Once in place, the SOF teams and the CAOC’s delivery of “on-call” airpower proved to be the right operational concept for unseating the Taliban. The ability to call in air strikes on precise coordinates gave the Northern Alliance the boost in firepower needed to break the Taliban strongholds. At one Pentagon briefing, Myers showed gun-camera film of air strikes hitting two tanks and an artillery piece. Another news briefing featured film of a B-52 strike on Taliban fielded forces. Air-ground coordination was working: Controllers operating with the Northern Alliance were helping to bring precise firepower to bear on individual targets and directing bomber strikes against concentrations of troops.
First Towns Fall
In the first week of November 2001, air strikes concentrated on Taliban and al Qaeda forces and military equipment near Mazar-e Sharif and Kabul, the capital. Aircraft on Nov. 4 dropped two gigantic BLU-82 15,000-pound bombs on Taliban troops, with a telling effect. The Northern Alliance went on the attack, and by Nov. 6, its forces had captured villages around Mazar-e Sharif. Shulgareh fell on Nov. 7, and on Nov. 9 the Northern Alliance claimed Mazar-e Sharif itself.
The CAOC kept directing bombs on target and the Northern Alliance started rolling up the Taliban. A stunning demonstration of the new technique at its best came when a B-52 bomber put bombs on target within 20 minutes of a call for assistance. Northern Alliance forces, who were riding on horseback, discovered a Taliban military outpost with artillery, barracks, and a command post. Although the Taliban force was quiet at the time, the Northern Alliance commander identified the outpost as a stronghold. He asked for coalition aircraft to strike the target within the next few days. A USAF combat controller notified the CAOC, and since the target lay in an already established engagement zone, the CAOC alerted a B-52 overhead. The B-52 struck the outpost 19 minutes after the initial call.
Backed by that kind of airpower, the Northern Alliance pressed the pedal to the floor, and the allegedly stalemated war accelerated into high gear. Over the course of a week, the alliance, with on-call American airpower overhead, took town after town. Taloqan fell on Nov. 11. The Northern Alliance announced the liberation of Herat on Nov. 12. Opposition forces soon were making plans to recover the capital.
The morning of Nov. 12 saw the beginning of the end for the Taliban’s control of Kabul. B-52 strikes pounded Taliban lines around the capital in the morning. By late afternoon, Northern Alliance armored forces were moving down the “Old Road” toward the city with infantry sweeping through former Taliban positions. Fleeing Taliban fighters discarded their equipment and their dead and ran for their lives. The air strikes around Kabul also killed a key bin Laden deputy, Mohammed Atef.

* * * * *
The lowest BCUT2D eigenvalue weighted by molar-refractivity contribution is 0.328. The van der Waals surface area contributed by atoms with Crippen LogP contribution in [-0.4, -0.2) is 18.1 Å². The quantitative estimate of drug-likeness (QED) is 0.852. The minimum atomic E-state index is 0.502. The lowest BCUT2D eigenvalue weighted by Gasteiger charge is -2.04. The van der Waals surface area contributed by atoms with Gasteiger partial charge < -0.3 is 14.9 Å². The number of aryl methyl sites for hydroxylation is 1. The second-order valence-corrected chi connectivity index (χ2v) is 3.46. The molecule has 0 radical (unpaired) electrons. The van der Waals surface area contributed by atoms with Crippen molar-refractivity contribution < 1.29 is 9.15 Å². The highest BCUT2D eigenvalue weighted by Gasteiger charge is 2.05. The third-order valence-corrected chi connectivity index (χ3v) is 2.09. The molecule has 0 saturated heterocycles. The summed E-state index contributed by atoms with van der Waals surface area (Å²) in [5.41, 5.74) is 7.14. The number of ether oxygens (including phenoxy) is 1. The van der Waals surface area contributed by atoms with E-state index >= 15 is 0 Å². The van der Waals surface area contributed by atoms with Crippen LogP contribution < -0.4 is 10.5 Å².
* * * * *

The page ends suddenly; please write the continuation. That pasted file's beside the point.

On Nov. 13, the Northern Alliance took control of Kabul and began to set up police control of the city. Elements of the Taliban were now in headlong flight southward to the sparsely populated areas controlled by Pashtun tribes.
Thus, in the space of only two weeks, the coalition broke the Taliban’s grip on Afghanistan. Franks summed up the progress to date on Nov. 15: “We in fact have the initiative. … We have said that it’s all about condition setting, followed by our attaining our objectives. The first thing we did was set conditions to begin to take down the tactical air defense and all of that. So we set conditions and then we did that. The next thing we did was set conditions with these special forces teams and the positioning of our aviation assets to be able to take the Taliban apart or fracture it. And we did that.”
Bush Was Impressed
President Bush himself summed up the meaning of the action in a Dec. 11 speech at The Citadel. “These past two months have shown that an innovative doctrine and high-tech weaponry can shape and then dominate an unconventional conflict,” he said, noting that “this combination–real-time intelligence, local allied forces, special forces, and precision airpower– has really never been used before.”
The swift, mid-November collapse of the Taliban left the forces of OEF facing three main tasks in the months ahead:
- Conquest of the last remaining Taliban strongholds, such as Kandahar, the spiritual capital of the Taliban movement.
- Initial reconstruction of civilian government and infrastructure in Afghanistan.
- Elimination or capture of the scattered remnants of al Qaeda and the Taliban, including the leaders.
With peacekeeping duties beginning and with the Taliban collapsing so quickly, the pressure was on to finish the rout. The Northern Alliance took its hot pursuit of the Taliban and al Qaeda south to the remaining strongholds of Taliban power near Kandahar and Kunduz.